So, about that driver-only rush hour ban on EDSA: You don't think Metro Manila's the only city to have given such a policy a shot, do you? Because it's happened in other countries in the past already--including our ASEAN neighbor Indonesia in the early 2000s.
The truth is, government agencies emphasizing the use of carpooling to battle traffic isn't new. In Jakarta, cars traversing main roads were required to carry multiple passengers during rush hours. How did Indonesian motorists adjust? Well, just like us they probably made changes to their schedules and found some carpooling buddies--but the traffic countermeasure gave rise to different issue altogether: Passengers for hire.
Yes, these were the "car jockeys" Senator Leila De Lima was referring to when she warned the Metropolitan Manila Development Authority (MMDA) about the consequences of implementing such a drastic policy in haste: individuals making a living out of motorists' need to comply with a driver-only ban.
"While carpooling may be commendable, this plan prohibiting driver-only vehicles along EDSA could give rise to paid car jockeys who are more than willing to risk their own safety by getting into the cars of strangers just to earn money," De Lima said, adding that the policy didn't prove effective in Indonesia.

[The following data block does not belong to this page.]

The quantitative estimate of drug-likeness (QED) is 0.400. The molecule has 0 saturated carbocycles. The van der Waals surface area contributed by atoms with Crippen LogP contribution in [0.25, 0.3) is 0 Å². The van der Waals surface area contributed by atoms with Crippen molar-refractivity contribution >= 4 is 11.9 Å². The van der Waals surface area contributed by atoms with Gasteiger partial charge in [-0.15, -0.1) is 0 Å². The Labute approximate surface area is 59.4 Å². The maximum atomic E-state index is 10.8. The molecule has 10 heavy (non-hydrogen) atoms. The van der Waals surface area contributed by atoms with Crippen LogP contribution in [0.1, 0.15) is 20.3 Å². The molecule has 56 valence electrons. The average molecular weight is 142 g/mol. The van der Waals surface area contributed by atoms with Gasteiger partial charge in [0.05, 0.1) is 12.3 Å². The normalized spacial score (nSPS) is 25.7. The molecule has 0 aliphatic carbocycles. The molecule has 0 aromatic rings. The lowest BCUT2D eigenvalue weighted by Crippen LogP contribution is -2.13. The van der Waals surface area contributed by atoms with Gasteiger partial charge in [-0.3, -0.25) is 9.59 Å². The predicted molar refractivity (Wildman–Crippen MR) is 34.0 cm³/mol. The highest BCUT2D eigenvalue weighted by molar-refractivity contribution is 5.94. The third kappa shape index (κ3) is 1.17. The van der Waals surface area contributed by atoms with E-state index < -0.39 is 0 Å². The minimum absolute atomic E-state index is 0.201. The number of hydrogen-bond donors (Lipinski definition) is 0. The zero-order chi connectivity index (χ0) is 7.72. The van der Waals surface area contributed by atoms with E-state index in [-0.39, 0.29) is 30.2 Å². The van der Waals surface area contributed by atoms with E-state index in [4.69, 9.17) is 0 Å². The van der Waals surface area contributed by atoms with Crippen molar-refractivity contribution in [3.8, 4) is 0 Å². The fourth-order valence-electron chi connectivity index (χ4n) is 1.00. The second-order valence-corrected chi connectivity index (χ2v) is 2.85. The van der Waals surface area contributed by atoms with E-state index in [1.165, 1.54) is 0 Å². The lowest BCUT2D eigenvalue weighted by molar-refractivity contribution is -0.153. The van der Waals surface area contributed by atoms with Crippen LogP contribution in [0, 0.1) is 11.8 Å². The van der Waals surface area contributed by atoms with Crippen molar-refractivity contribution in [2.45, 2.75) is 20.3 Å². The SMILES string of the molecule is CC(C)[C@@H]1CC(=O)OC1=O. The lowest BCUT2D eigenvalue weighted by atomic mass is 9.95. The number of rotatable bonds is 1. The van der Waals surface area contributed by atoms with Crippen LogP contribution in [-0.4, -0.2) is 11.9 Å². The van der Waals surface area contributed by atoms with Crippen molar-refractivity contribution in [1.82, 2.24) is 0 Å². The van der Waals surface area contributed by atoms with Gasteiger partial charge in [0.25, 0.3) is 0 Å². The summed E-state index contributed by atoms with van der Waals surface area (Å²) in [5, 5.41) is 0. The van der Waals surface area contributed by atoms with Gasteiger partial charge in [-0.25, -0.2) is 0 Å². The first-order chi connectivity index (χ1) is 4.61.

The Senator also added that the passenger-for-hire system in Jakarta became so prevalent during the policy's implementation there that children actually left schools to become full-time car jockeys. "This instance should remind our government to rethink its plan before fully implementing the HOV lane because aside from possibly worsening the traffic in EDSA, they might put the safety of the Filipino people, especially those from the poor sectors of society, in great peril," she said.
De Lima may have been referring to a 2016 report by The Guardian, which included an interview with 27-year-old Muhammad Asmin--a drop-out and veteran car jockey of over 10 years. "It is good for us, the poor, even if it’s not working," Asmin said referring to the carpooling policy.
Alfa Wahyudi, a 21-year-old car jockey back then, painted an even more depressing picture of the industry. "We have been blamed for worsening the gridlock but the government didn’t provide sufficient jobs for us," she told The Guardian. "Don't blame our presence if the government is unable to provide us jobs."
Jakarta's carpooling rule has since been dropped, and along with it passengers-for-hire like Wahyudi and Asmin. But if the reports are to be believed, then it's clear the problem extended well past traffic, and into poverty and unemployment.
With rising inflation and a driver-only ban of our own, could we see such an industry thrive in Metro Manila, too?